Jean Christophe is well conversant with Avepozo refugee camp located in the suburbs of Lomé, the Togolese capital.
He took refuge in this camp when his country, Côte d'Ivoire, was shaken by the post-electoral crisis of 2010-2011.
However, he has to move out because he will at the end of June 2022, his asylum status will come to an end. This also applies to several others in the camp.
will mark the end of their refugee status for him and for all the Ivorians in the camp. Here, many are faced with a dilemma: leave or stay in Togo where they have rebuilt their lives.
"Given what we have experienced, fear has made us decide to stay here for a while. We won't stay here forever, we'll go back sooner or later," said Pierre Christophe, an Ivorian refugee.
Last week, 189 passports were issued to Ivorians who wished to stay in Togo by the United Nations refugee agency and the Ivorian government to facilitate their repatriation or local integration.
"Our refugee cards will be deactivated so if we don't have an administrative document, we won't even be able to access small microfinance or go to the bank for small operations," said Pierre Christophe, an Ivorian refugee.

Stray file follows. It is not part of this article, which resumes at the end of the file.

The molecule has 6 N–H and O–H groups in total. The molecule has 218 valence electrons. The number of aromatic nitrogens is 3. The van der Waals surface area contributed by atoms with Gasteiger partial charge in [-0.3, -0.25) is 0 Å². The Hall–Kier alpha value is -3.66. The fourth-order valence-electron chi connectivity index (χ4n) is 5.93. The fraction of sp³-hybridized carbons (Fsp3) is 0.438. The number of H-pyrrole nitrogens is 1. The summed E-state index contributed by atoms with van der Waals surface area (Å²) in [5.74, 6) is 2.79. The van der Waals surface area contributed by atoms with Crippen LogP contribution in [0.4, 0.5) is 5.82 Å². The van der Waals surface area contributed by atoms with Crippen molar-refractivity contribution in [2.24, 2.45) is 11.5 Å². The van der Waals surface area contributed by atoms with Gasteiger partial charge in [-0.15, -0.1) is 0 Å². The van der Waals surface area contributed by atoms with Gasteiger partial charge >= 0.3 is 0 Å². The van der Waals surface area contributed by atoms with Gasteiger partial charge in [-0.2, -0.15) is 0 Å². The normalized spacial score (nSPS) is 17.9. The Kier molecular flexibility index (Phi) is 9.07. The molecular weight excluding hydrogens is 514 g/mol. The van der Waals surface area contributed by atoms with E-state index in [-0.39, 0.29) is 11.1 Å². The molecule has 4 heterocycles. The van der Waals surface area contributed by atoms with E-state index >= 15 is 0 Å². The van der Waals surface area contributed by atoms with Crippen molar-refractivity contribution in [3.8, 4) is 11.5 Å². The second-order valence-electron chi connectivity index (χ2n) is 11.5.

The cessation of refugee status for Ivorians was recommended by the UNHCR after Ivory Coast regained its stability.
"The UNHCR remains committed to accompanying the process that will lead to the granting of privileged residence permits in Togo for 10 years to whoever was a refugee. Therefore with the granting of these documents, your refugee status will seize," said Monique Atayi Kouassi, the head of UNHCT Togo.
Since 2011, some 290,000 Ivorian refugees have settled in other West African countries. In Togo, there are still 800 Ivorian refugees who still have to decide whether to leave or stay, following the closure of Avepozo refugee camp according to UNHCR .